Aspray:

It seems that there were some well established competitors in both Europe and the United States.

Saba:

Of course, there were so many. General Electric, and Westinghouse, and Allis Chalmers, were so strong in the United States. In Europe there were Brown Boveri, Siemens, British Thomson-Houston, English Electric, and so forth. So many.

Aspray:

Did you have a particular business strategy for trying to compete with these companies?

Saba:

We didn't have a particular strategy, we just had to compete with them.

Aspray:

I see. You just go one at a time after each piece of business.

Saba:

Right. We started with substation equipment like transformers, then we went to hydro-electric power plants, water-wheel turbines and generators, and control equipment. Then we moved to thermal power station equipment. We also exported railway equipment, rolling stocks.

Aspray:

Did you have much success in Europe and North America?

Saba:

No. It was almost impossible at that time to penetrate European countries. They had very strong walls to protect their market. Of all the Western countries by and by we have succeeded in exporting our transformers and generators to Australia, Canada, and some to the United States; also, Asian countries. But the European continent is almost impossible to penetrate.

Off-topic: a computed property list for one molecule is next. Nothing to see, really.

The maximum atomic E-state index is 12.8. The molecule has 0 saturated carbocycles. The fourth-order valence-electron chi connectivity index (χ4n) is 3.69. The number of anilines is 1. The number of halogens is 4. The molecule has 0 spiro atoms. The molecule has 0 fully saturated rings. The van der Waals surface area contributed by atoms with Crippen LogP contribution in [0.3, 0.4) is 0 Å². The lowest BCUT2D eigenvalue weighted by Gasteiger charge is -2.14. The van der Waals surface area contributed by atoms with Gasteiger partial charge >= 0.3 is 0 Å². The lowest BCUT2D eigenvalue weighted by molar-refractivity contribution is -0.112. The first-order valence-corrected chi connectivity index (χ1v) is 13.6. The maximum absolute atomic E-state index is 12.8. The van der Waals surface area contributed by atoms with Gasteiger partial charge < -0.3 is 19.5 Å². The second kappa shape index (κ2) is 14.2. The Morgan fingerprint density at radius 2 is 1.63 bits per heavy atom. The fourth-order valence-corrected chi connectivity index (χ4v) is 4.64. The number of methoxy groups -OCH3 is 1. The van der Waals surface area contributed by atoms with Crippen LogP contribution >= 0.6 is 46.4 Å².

Aspray:

Was the bulk of your business still in Japan, however?

Saba:

Of course, yes.

Aspray:

Did you have Japanese competitors?

Saba:

Oh, certainly, yes. In the power industry we had strong competition from Hitachi, Mitsubishi Electric, Mitsubishi Heavy Industries.

Toshiba Presidency and Semiconductors

Aspray:

At some point, I guess 1980, you moved into a position where you were not only responsible for the heavy side of things, but also for a wider range of activities. How did you handle that?

Saba:

I didn't have any difficulty studying or understanding computers because I used to use computers for power control, system control. The computer was very familiar to me, and home appliances were not so difficult to understand.

Aspray:

But certainly they are very different businesses to succeed at, and they are both highly competitive, aren't they?

Saba: